We get to go to school and that is very cool.

We get to go to school, hip, hip, hooray! Hooray


To help you out, here is a quick audio recording of the song.

Other verses:

We can make friends at school, hip, hip, hooray!

Alternatively, consider using this song as your welcome-to-school hello song. To do so, change up the words to say, “It’s time to go to school, hip, hip, hooray!”


I hope you enjoy this song and I wish you all the best as you start the new school year. Don’t forget to smile and have fun.


What is a Transition?

In the preschool and childcare world, a transition is any time children are switching between activities. This could include moving from the classroom to a gym space or the bathroom. It could also include changing from free play to circle time or snack time. Arrival and departure times are transitions as well.

These parts of the schedule are often difficult for young children because they have to leave something they are enjoying (such as free play) or they have to wait. Waiting is hard. It is a skill for young children to learn.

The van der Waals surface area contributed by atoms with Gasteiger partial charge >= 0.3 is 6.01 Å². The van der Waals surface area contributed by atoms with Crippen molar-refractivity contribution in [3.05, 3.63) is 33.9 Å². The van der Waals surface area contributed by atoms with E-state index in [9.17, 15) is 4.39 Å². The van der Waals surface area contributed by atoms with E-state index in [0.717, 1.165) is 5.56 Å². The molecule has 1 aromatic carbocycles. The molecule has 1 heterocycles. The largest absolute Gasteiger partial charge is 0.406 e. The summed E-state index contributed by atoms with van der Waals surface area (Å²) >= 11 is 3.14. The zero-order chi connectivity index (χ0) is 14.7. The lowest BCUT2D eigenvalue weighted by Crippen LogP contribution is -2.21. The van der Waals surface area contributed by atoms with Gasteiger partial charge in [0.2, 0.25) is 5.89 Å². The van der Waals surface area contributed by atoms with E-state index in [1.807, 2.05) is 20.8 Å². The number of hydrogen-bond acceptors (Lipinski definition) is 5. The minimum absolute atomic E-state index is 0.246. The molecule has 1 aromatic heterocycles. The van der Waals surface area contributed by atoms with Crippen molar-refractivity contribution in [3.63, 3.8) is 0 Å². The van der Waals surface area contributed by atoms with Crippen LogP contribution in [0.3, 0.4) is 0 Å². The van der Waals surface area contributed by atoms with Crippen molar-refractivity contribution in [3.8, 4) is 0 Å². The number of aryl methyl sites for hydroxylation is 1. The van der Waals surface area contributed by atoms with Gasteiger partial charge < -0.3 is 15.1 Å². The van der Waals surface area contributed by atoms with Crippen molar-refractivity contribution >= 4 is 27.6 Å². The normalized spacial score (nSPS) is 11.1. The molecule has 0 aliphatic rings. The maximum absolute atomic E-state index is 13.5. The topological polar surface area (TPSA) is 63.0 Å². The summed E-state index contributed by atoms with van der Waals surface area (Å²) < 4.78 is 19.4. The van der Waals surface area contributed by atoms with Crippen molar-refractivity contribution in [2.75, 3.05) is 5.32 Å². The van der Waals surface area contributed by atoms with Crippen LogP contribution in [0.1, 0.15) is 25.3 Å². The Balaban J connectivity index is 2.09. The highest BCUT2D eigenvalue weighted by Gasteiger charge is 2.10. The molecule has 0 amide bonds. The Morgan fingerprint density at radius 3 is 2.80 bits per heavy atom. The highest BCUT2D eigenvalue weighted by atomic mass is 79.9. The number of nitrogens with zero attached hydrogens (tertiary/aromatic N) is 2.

So how can we make transitions smoother? Check out the tips below.

1. Give a Warning

Two minutes before you need to transition, briefly get everyone’s attention to let them know that they have only two minutes left in the current activity.

Typically this can be done for the group as a whole, but some children need to be individually told. Get down on their level, touch their hand. Make sure they’re listening when you tell them.

2. Explain What’s Next

Children don’t want to leave the fun thing they are doing, therefore, give them something to look forward to. Briefly tell them what’s next. If the next activity is not one they enjoy, mention the following thing as well. For example, “First we will go to the bathroom, then it’s gym time.”

3. Praise Good Behaviour

What can we adults do to help transitions go smoother? Do you see a child doing what you want? Let them know with a quick high five and a “Good job.”

At times we get so caught up redirecting undesired behaviour that we forget to praise the good behaviour. Not only does this lead to the children not knowing what you want them to be doing, but it also can result in even more undesired behaviour. Why? Because children need attention. When they aren’t getting attention for good behaviour, they begin to mimic the undesired behaviour because that is what gets them the attention they crave.